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Decadence in Modern Chinese Literature and Culture: A Comparative and Literary-Histor ...

Chapter :  Introduction
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Decadence in Modern Chinese Literature and Culture:

Introduction

Decadence Versus Tuifei

Brief yet extremely controversial, the Decadent movement that flourished in late nineteenth-century France and Britain has generated lasting fascinations even till this day. Marked by the work of prominent figures like Charles Baudelaire (1821–1867), J. K. Huysmans (1848–1907), Arthur Symons (1865–1945), and Oscar Wilde (1854–1900), the rebellious movement in art and literature was intriguingly contradictory. It featured characters, real and fictional, who chased sensuous, sexual highs and eccentric indulgences but seemingly suffered from endless apathy and boredom. At the same time, beneath the surface of sensual excitement, European Decadents sought intellectual pleasure. Under the guise of apathy and boredom, they harbored a keen interest in their audience’s responses to their works and had a proud sense of triumph. Despite the movement’s energy and rigor, it essentially came to a hasty end with Wilde’s death in 1900.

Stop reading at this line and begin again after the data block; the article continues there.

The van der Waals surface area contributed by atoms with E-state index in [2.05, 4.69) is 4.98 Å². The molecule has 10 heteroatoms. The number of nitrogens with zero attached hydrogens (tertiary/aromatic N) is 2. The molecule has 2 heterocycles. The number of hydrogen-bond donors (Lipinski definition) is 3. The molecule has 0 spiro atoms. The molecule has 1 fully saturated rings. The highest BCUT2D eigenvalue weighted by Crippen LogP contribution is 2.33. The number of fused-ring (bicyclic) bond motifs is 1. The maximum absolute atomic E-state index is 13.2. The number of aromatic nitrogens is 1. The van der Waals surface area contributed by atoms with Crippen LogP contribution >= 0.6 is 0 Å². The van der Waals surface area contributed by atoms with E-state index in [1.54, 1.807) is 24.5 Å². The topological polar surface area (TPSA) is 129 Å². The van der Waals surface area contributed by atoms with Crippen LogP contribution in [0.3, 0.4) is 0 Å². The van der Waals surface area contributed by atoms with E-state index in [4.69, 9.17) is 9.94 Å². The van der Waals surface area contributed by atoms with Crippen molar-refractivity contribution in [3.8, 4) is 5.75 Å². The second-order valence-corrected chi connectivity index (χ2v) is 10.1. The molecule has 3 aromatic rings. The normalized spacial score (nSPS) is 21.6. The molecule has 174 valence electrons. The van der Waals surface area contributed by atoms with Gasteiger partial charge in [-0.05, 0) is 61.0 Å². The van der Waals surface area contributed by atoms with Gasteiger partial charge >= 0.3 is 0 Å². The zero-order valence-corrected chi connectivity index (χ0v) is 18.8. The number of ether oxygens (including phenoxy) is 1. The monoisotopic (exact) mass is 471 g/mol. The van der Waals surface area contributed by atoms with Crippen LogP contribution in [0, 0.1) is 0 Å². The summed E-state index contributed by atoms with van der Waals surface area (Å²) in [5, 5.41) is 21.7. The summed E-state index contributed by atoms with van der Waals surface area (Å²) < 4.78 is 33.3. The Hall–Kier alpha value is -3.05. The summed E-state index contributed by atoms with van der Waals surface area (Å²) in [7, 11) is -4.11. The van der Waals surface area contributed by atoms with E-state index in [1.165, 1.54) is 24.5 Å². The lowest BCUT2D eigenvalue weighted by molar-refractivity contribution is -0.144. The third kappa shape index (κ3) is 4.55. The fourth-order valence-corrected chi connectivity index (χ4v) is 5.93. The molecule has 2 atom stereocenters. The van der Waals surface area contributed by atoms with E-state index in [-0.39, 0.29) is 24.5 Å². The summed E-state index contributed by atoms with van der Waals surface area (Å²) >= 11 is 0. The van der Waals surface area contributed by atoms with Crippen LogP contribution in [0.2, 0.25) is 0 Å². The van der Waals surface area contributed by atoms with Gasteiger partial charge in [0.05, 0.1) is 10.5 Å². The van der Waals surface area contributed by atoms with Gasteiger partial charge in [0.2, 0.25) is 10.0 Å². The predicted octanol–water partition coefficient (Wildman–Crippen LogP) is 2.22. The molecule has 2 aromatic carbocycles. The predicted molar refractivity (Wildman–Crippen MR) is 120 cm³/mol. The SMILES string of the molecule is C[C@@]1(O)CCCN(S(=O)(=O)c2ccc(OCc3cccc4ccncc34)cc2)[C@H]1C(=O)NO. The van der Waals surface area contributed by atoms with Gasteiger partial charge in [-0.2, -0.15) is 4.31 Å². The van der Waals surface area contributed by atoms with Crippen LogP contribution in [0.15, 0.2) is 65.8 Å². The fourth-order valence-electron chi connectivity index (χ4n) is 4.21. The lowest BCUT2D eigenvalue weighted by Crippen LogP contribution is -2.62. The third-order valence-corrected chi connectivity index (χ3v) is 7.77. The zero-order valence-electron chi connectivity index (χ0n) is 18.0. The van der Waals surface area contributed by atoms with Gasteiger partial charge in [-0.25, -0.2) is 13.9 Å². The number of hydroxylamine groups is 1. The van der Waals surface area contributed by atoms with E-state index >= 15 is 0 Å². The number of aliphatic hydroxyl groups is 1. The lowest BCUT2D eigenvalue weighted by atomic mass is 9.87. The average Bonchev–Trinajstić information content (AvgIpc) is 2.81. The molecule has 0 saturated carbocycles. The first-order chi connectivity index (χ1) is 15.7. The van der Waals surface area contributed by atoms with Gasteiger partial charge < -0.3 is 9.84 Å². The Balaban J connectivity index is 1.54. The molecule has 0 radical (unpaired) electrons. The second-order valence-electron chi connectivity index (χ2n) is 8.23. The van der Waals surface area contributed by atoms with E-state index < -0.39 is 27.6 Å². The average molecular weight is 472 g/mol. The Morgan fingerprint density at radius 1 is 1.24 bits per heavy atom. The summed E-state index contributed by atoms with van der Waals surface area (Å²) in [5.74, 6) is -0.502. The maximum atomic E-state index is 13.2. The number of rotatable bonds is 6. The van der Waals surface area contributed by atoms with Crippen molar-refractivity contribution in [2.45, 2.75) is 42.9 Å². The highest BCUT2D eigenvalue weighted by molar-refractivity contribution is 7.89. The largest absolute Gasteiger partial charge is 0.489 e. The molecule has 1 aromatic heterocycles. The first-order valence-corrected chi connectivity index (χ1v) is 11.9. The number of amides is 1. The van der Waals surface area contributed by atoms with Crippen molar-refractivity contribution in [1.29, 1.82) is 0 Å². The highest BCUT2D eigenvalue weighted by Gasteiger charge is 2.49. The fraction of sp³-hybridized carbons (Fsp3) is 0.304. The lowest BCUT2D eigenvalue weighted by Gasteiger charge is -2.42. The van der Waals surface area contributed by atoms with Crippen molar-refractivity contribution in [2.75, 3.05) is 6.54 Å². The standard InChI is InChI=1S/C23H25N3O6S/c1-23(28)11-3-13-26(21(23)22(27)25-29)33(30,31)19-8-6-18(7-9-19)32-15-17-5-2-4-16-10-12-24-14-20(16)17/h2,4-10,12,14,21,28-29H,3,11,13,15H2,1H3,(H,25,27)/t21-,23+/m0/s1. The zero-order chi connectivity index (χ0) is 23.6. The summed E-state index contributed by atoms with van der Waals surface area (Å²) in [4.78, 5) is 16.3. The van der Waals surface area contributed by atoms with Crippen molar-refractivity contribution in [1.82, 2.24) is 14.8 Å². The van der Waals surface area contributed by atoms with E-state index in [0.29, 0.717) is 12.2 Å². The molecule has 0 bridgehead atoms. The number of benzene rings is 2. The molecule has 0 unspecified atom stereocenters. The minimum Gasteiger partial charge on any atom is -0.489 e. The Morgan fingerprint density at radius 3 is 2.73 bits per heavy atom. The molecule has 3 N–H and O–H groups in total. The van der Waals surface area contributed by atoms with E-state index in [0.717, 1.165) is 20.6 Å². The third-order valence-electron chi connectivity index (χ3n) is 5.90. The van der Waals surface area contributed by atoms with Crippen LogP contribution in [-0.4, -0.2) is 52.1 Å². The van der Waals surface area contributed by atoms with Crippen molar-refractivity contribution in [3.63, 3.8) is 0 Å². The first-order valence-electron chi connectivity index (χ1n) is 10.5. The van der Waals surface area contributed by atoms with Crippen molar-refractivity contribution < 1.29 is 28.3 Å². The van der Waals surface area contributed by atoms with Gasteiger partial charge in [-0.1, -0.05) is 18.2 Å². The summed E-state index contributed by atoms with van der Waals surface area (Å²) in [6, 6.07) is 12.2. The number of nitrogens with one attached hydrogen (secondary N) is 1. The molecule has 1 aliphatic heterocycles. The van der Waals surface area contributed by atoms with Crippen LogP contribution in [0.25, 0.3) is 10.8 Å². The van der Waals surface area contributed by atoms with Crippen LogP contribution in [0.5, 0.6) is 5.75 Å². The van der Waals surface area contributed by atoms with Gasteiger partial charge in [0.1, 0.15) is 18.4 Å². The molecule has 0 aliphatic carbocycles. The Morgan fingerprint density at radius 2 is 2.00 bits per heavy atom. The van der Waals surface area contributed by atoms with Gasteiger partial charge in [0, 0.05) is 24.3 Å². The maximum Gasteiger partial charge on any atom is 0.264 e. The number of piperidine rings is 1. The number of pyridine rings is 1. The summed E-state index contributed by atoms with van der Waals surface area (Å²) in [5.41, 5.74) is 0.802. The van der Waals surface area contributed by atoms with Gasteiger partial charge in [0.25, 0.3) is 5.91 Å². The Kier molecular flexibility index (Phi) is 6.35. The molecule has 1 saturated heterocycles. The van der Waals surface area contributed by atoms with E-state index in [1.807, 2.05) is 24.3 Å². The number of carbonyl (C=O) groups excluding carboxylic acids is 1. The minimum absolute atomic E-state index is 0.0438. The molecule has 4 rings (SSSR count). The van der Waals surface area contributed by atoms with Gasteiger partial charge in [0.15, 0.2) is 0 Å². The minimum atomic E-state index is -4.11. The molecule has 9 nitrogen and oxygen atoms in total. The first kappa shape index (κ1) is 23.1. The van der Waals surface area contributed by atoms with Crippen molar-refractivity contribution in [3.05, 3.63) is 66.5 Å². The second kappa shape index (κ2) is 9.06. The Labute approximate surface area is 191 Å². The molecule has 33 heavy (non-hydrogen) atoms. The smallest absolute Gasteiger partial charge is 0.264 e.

Despite its short life, the Decadent movement has influenced Chinese literature and culture since its introduction to the country in the early 1920s. Many writers and scholars have noticed the similarities between twentieth-century Chinese literature and European Decadence, but they tend to focus on the obsession with hedonism and pessimism while